I’m going to throw out two words that, I have to admit, are pretty loaded.  But take a good, long look at each and then think about your leadership team you have created… which one defines your team at this moment: CLARITY or CONFUSION?

The reason that these are loaded words is because, if we were honest, we would have to answer that question with a “It depends…” answer.  What are we clear on?  What are we confused on?   There could be A LOT of different results based on a lot of different situations.

But what about when it comes to the MAIN ORGANIZATIONAL side of things?  When it comes to WHO you are, WHY you exist, WHAT you do… which word describes your team?  CLARITY or CONFUSION?

One reason that teams do not succeed is because there is confusion amongst the team members over the who, why, and what.  You may have the world’s best purpose or mission statement, a great, focused set of values, and laser-like vision… but if your team is not 100% clear on these and fully bought into them, then organizational confusion will set in.

Have you ever had a parent come up to you or one of your team and offer a “suggestion”?  You know, one of those “Have you guys ever thought about…” or “At our last church we did ____________, what about doing something like that?”  We all have had that happen.  How do you make the decision on whether you even entertain those questions?  Without organizational clarity, those “suggestions” can become defining of you, your ministry, and your leadership [and not in a good way].  Organizational clarity allows you and your team to have a consistent answer when approached with those suggestions.  You’ll know when to entertain and use those suggestions, and when to dismiss them.  And dismissing them doesn’t become a personal thing… it’s an organizational thing.  We can say NO with confidence because that isn’t WHO we are, WHY we exist, or WHAT we are trying to accomplish.  Without organizational clarity, we are only as good as the next suggestion we are offered.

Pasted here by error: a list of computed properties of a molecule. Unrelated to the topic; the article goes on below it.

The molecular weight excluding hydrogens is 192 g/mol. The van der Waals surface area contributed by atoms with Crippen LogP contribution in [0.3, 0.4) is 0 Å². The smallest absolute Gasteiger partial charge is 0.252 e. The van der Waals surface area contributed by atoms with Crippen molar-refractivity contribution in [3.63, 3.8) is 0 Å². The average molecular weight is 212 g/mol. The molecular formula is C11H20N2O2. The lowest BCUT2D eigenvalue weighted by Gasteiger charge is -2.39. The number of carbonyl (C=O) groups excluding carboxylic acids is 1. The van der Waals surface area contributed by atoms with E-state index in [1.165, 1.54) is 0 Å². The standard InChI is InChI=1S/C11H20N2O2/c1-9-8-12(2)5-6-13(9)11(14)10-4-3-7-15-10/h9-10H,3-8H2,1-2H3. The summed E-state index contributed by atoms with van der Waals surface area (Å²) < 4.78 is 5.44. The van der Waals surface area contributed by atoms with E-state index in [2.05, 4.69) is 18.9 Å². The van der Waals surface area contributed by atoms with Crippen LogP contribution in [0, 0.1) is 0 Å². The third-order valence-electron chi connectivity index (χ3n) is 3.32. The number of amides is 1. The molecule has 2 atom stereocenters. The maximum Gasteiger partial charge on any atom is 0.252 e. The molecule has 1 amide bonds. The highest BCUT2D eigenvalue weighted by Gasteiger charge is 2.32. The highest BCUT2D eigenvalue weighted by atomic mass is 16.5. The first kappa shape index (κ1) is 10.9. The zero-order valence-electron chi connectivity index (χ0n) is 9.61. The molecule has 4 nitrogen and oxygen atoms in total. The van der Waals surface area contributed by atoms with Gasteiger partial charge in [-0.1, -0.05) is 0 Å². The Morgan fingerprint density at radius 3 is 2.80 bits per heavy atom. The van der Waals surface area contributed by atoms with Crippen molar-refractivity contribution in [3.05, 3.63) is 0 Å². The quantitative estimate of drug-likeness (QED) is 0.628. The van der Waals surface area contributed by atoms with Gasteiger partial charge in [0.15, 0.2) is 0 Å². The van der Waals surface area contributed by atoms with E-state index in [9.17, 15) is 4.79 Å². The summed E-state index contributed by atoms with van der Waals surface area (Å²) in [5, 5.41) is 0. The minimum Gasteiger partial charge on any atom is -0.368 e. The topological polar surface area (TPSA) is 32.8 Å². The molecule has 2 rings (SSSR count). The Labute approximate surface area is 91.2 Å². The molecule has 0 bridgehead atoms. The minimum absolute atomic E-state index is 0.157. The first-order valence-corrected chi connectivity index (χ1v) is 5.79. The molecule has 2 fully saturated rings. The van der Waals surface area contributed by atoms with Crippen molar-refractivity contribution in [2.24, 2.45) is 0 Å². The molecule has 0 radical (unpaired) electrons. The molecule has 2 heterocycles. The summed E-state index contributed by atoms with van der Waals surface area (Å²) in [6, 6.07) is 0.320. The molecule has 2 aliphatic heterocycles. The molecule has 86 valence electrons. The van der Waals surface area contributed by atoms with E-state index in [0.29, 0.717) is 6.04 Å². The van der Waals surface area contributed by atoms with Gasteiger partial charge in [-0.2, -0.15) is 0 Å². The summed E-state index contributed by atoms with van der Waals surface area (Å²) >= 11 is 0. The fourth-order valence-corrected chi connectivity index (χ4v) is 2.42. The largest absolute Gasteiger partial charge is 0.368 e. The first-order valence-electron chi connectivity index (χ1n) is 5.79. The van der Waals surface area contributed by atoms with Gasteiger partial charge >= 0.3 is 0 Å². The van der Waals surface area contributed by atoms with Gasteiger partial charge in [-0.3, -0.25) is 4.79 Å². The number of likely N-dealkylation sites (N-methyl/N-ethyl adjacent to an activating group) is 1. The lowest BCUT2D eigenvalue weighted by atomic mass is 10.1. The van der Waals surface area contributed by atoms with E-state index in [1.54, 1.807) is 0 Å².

But what if everyone on your team was 100% clear of WHO you are, WHY you exist, and WHAT you’re trying to do?  Think of how focused you would be.  Think of how easy it would be to evaluate success.  Think of how easy it would be to add or get rid of programs that don’t line up with who you are, why you exist, or what you are trying to accomplish.


1. Develop a MISSION STATEMENT, set of CORE VALUES, and a CLEAR VISION of what you want your ministry to accomplish.

2. Communicate those to your leadership team and talk through them clearly.  Get buy in from everyone on your team.

3. Once a month go back to them with your team and talk through them.  Make sure everyone is on board with where your team is heading.

4. Begin to make decisions organizationally with your MISSION, VALUES, & VISION in mind.

5. Celebrate organizational WINS… talk through OFF TRACK moments.